New event center, foster care nonprofit join forces for good BY DONNA WILLIAMS LEWIS Christie Simons was looking for event space for Atlanta Angels, a nonprofit she co-founded in 2020 to serve the foster care community. At the same time, event planner Lauren Pelissier was eager to fulfill her vision for 42West, the event space she recently created with former Atlanta Hawks player Kevin Willis (#42) on Atlanta’s Upper Westside. Focused on creating high-end occasions such as red-carpet film premieres, 42West was designed to also give back to the community. Its paid events are a funding stream allowing Atlanta nonprofits to rent the space at zero rental cost. Simons and Pelissier found each other through mutual social media connections and the result was “incredible,” Simons said. Atlanta Angels became the first charity hosted at 42West, launching its “Until Every Child is Reached” campaign at the venue on Nov. 11. The “Influence for Impact” event featured live music, live artist painting, din-

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Atlanta Angels’ “Until Every Child is Reached” was the first charity event hosted at the 42West event space. (Photos by Beri Irving)

Lauren Pelissier of 42West, right, and Christie Simons, founder of Atlanta Angels.

ner and a service project. Guests filled “Love Boxes” with family night-type items for foster care families. “It’s important to hold those types of events, but we like to reserve as much of our finances as possible to go into our programs. So, to not have to use that money to pay for an event space is really incredible. We’re super grateful for that,” said Simons, Atlanta Angels’ executive director. “We wanted the whole evening to be really just incredible and memorable and the space really lended itself to that. The space is amazing.” The 6,000-square-foot venue is in renovated 1950’s-era warehouse space in the Blandtown neighborhood on Huff Road. It features 17-foot-high black ceilings, brick walls, and a white wall used for projection. Nonprofits are charged “very nominal” fees for security, valet parking and cleaning, Pelissier said. Willis’ clothing store, Willis and Walker, occupies 6,000 square feet on the other side of the building. Collaborating with Atlanta Angels was appealing to Pelissier and Willis, who both have long experience in youthrelated nonprofit work. In 2002, Willis co-founded the Atlanta Children’s Foundation, which supports reporternewspapers.com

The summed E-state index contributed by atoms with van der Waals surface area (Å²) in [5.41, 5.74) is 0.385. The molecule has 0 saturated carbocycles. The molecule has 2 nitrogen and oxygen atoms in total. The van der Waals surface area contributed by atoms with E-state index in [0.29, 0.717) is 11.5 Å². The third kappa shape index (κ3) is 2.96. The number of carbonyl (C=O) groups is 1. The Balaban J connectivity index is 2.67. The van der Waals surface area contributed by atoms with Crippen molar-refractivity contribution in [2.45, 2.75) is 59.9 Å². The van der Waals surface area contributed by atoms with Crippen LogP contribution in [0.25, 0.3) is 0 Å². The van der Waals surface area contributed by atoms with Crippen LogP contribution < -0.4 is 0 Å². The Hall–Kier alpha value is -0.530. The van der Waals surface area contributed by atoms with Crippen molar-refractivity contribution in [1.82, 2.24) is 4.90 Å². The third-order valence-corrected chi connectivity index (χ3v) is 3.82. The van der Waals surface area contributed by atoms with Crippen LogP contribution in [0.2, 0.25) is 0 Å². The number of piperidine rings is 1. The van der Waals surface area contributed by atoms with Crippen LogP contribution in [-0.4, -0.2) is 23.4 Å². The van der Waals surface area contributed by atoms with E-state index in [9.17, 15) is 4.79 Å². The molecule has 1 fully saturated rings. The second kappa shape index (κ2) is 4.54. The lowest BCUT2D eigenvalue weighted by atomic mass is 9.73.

children living in long-term foster care. Pelissier, a Southern California native now living in Decatur, ran a camp for homeless children for 18 years. She’s the founder of S’more Smiles, a nonprofit that provides a camp experience for children in hospitals. The Atlanta Angels event “literally filled our walls with love,” Pelissier said. “They’re lovely humans, doing amazing work.” A counselor by training, Simons started thinking about helping foster care families while attending an Atlanta Braves game with her husband and the daughter they adopted through the foster care system. “That’s one of our favorite things to do and I was kind of reflecting on how grateful I am,” Simons said. “Then I thought about the fact that there are still thousands of children in foster care in the metro Atlanta area whose childhoods are not filled with fun, happy memories … and I wanted to do something about that.” Georgia had about 12,000 children in foster care as of August 2021, according to the state Division of Family & Children Services. Simons said more than 50 percent of foster families close their homes within the first six months to a year because they feel overwhelmed. Children in foster care move an average of seven times every two years, she said. Atlanta Angels is a chapter of National Angels, which began in Austin, Texas in 2009 and has more than 20 chapters around the country. Simons co-founded the local chapter with Alex Brownfield, current Board chair. Through the Angels’ Love Box program, volunteers deliver boxes filled with items tailored to the specific needs of their matched families every month and spend intentional time with the families, building relationships with them. Simons shared a message an Atlanta Angels Love Box leader received from a foster mom in their program. “Beth” had taken in a sibling set with a medically fragile child who would need intensive care and frequent hospital stays. Despite the challenges she faced, Beth wrote: “I had no idea fostering could be this good. We feel so loved and supported. With previous placements, every day was a struggle, and I didn’t know if we would make it. With the boys and all the support we have, I am positive we can give them everything they need for as long as they need us.”